In Europe, countries like Germany, Sweden, and the Netherlands benefited from policy decisions of the past which, by comparison to other countries like France, had put less emphasis on austerity “cures” such as reducing the number of hospital beds. They were thereby able to avoid complete confinement orders.

Unity in the folly of technological solutionism

Despite the diversity of situations in Europe — we have clearly seen structural differences in terms of public health and economic robustness — a kind of consensus has emerged. It revolves around a form of “technological solutionism” and presents digital tracing applications as a way to overcome all the problems this pandemic has tossed at us. In his book on the moral consequences of digital technologies, Morozov already brought to light this shared “folly” of technological solutionism. This is the belief that the digital supersedes the physical and that you can solve every problem with a click.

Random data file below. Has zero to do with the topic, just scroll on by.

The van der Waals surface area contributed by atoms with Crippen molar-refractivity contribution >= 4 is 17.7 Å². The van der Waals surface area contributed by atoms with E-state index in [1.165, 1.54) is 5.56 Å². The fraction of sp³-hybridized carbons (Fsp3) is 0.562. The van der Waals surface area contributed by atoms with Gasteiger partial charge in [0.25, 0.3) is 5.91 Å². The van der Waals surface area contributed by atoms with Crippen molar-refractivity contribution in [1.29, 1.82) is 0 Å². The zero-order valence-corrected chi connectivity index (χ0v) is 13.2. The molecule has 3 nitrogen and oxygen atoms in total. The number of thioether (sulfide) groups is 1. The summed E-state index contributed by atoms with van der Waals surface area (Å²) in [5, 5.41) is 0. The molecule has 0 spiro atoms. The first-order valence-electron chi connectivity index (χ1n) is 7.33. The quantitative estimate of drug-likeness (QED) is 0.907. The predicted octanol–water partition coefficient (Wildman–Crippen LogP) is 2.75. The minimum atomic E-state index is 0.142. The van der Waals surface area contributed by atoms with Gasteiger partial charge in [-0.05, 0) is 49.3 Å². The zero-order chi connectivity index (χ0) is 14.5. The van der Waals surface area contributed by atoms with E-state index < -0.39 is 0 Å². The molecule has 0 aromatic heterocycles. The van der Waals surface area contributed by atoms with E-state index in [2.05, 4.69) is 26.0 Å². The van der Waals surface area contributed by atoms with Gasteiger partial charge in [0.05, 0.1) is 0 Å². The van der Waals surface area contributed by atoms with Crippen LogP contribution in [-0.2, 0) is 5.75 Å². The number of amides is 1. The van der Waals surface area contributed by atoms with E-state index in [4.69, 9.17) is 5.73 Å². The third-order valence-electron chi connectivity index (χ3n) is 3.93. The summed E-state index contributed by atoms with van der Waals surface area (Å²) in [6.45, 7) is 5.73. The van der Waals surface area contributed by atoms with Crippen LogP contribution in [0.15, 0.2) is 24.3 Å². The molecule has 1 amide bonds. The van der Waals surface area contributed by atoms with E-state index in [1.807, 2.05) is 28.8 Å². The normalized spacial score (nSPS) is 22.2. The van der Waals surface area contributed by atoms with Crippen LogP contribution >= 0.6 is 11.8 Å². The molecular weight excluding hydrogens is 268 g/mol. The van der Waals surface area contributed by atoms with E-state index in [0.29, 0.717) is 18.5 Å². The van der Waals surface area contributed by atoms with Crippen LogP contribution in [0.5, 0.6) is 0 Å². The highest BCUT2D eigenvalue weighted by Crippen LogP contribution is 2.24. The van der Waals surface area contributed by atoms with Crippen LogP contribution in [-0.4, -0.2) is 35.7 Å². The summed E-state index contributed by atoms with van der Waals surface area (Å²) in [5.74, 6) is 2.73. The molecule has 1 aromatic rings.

In the field of security, ranging from sanitary emergencies to defence and police, a similar belief has emerged. I have previously shown this to be a product of a transnational guild of digital technology professionals involved in security matters and of their influence over power circles to manage border controls, security, and interoperability. As this group — which includes strategic communications and advertising companies — is involved at the highest level of government in different EU countries, its influence on managing the crisis ends up superseding the influence of health professionals. In the absence of a vaccine, they turned social acceptance of the confinement measures (and their rebranding of it) into something radically new. The priority communicated in the media seemed to be that the positive news of a digital solution should make up for the bad news of high death tolls, and so the countries worst hit by the pandemic were most keen on counterbalancing their poor performance with a brand-new and ever-so promising app.